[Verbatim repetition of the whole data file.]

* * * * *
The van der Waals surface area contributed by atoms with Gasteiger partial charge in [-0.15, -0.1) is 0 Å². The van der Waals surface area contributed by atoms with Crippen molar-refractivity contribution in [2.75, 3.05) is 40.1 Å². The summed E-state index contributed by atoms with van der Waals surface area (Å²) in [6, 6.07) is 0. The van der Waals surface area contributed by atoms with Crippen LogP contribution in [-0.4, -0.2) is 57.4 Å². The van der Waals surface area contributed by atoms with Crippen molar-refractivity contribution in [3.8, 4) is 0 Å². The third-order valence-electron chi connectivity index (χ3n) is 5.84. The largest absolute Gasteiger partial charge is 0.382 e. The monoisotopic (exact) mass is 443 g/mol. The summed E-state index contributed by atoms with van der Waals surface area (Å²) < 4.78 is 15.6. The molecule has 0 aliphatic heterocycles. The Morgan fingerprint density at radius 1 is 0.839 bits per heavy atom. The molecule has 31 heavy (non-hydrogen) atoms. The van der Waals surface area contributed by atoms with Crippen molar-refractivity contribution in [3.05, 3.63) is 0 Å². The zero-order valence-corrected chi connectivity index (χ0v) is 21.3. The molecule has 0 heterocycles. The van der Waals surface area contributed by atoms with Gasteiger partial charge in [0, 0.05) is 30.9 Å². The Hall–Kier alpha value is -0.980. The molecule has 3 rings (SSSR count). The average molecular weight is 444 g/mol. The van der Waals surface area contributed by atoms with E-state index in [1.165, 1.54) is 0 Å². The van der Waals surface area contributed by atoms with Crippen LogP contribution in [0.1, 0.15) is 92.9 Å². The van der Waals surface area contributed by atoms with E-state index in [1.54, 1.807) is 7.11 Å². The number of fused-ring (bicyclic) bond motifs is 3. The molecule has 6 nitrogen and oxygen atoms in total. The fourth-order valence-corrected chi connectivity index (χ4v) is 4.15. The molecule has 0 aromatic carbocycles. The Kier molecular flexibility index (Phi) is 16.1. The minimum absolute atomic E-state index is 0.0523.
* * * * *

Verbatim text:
The van der Waals surface area contributed by atoms with Gasteiger partial charge in [-0.15, -0.1) is 0 Å². The van der Waals surface area contributed by atoms with Crippen molar-refractivity contribution in [2.75, 3.05) is 40.1 Å². The summed E-state index contributed by atoms with van der Waals surface area (Å²) in [6, 6.07) is 0. The van der Waals surface area contributed by atoms with Crippen LogP contribution in [-0.4, -0.2) is 57.4 Å². The van der Waals surface area contributed by atoms with Crippen molar-refractivity contribution in [3.8, 4) is 0 Å². The third-order valence-electron chi connectivity index (χ3n) is 5.84. The largest absolute Gasteiger partial charge is 0.382 e. The monoisotopic (exact) mass is 443 g/mol. The summed E-state index contributed by atoms with van der Waals surface area (Å²) < 4.78 is 15.6. The molecule has 0 aliphatic heterocycles. The Morgan fingerprint density at radius 1 is 0.839 bits per heavy atom. The molecule has 31 heavy (non-hydrogen) atoms. The van der Waals surface area contributed by atoms with Crippen molar-refractivity contribution in [3.05, 3.63) is 0 Å². The zero-order valence-corrected chi connectivity index (χ0v) is 21.3. The molecule has 0 heterocycles. The van der Waals surface area contributed by atoms with Gasteiger partial charge in [0, 0.05) is 30.9 Å². The Hall–Kier alpha value is -0.980. The molecule has 3 rings (SSSR count). The average molecular weight is 444 g/mol. The van der Waals surface area contributed by atoms with E-state index in [1.165, 1.54) is 0 Å². The van der Waals surface area contributed by atoms with Crippen LogP contribution in [0.1, 0.15) is 92.9 Å². The van der Waals surface area contributed by atoms with E-state index in [1.54, 1.807) is 7.11 Å². The number of fused-ring (bicyclic) bond motifs is 3. The molecule has 6 nitrogen and oxygen atoms in total. The fourth-order valence-corrected chi connectivity index (χ4v) is 4.15. The molecule has 0 aromatic carbocycles. The Kier molecular flexibility index (Phi) is 16.1. The minimum absolute atomic E-state index is 0.0523.